Thursday 21 May, 2020
Dr Robert Simpkins (Robert and Lisa Sainsbury Fellow at the Sainsbury Institute)
All photography and video provided by the speaker.
About the Talk
A Tokyo night is normally full of sounds and stories. Thousands of people perform music all over the city in basements and narrow rooms, and along dimly lit passageways. Vibrant and energetic music pulses deafeningly behind closed doors. The grand scale of Tokyo conceals a great multitude of tightly woven, insular and private music spaces and societies: the world of amateur musicians, the majority. In this talk I examine the vital role of intimacy and physical presence in the social relationships of one particular amateur music scene in Tokyo today.
My research in the western Tokyo town of Koenji highlights the lifestyles of musicians on the outside of the professional and popular avant-garde. Their music is absent from festivals and will not grace the pages of culture sections or online music magazines. They represent a drop in an increasing pool of young people in Japan about whom we know less than we should: those conducting their lives beyond of the normalised narratives of employment and family, the irregular workers living alone.
I will explore how the production of amateur music in Koenji neighbourhood addresses the musicians’ isolation from industry success and family life through the exchange of different kinds of intimacy. The core activities of these musicians reproduce ties of friendship rooted in locality and build strong relationships of patronage. The lifeblood of their music is not sustained through record contracts or increasing listenership, but socially, through reciprocity, comradery, informal payments of time, physical presence and emotional support.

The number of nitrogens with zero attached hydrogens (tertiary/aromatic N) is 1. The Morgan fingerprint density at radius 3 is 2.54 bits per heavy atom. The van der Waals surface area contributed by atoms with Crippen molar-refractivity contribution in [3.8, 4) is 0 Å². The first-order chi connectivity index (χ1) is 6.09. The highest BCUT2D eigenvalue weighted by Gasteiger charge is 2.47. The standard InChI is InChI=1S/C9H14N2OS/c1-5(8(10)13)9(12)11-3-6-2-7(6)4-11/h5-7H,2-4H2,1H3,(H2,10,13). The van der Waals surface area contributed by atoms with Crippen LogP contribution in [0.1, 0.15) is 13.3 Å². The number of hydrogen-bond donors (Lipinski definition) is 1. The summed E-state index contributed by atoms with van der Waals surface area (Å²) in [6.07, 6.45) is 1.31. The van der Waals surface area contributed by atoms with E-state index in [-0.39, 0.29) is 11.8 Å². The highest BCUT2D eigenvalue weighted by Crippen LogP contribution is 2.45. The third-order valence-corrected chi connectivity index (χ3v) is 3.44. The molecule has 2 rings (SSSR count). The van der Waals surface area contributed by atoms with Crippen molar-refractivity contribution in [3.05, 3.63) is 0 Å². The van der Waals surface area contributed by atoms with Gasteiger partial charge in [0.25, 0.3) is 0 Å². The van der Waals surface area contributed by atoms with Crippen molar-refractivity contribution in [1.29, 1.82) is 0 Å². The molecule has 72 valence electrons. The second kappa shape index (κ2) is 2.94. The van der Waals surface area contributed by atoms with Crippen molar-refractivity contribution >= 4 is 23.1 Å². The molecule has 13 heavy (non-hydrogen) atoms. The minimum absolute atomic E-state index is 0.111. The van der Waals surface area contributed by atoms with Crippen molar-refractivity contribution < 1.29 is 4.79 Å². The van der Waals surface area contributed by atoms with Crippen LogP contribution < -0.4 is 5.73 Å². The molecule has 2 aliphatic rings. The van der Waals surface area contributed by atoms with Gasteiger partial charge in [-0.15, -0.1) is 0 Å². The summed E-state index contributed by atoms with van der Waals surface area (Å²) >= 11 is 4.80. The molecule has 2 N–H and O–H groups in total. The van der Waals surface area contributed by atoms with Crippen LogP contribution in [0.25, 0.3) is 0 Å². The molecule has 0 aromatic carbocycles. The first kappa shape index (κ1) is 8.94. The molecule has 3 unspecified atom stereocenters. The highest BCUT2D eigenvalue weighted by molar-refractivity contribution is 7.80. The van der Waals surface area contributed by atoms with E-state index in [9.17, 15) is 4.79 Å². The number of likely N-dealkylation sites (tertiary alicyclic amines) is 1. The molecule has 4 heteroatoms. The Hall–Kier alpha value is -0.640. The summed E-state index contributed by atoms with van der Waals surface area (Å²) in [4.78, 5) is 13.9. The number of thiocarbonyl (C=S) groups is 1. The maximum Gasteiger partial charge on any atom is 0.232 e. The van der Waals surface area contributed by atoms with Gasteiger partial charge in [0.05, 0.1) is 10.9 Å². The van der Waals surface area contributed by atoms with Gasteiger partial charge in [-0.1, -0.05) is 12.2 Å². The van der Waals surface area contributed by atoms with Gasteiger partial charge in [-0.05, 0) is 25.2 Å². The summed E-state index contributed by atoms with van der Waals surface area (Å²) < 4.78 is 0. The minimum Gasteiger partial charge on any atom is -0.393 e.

I focus upon this core aspect of amateur music culture in Tokyo at a time when our own sense of intimacy is dislodged by the Covid-19 pandemic. As we are shaken by new kinds of distance and stranded by enforced antisocial measures, I will spotlight the kinds of closeness that my interlocuters depend upon in their daily lives. As live venues and streets in the metropolis fall silent, what becomes of people and places of music?
About the Speaker
Robert Simpkins, a current Robert and Lisa Sainsbury Fellow at the Sainsbury Institute, is an anthropologist specialising in youth, creativity and precarity in Japan. His current focus centres upon the relationship between creative practices, irregular employment and isolation.
His work also concerns issues related to urban space and contemporary music cultures. His doctoral research investigates the lives of musicians seeking a career in the music industry after arriving in Tokyo from prefectures across Japan, the adversities they face and the readjustments they make in order to keep going. He explores how a train station forms the centre of their performing lives, and challenges common categorisations such as the division between public and private space.
This event is part of the Japan-UK Season of Culture 2019-2020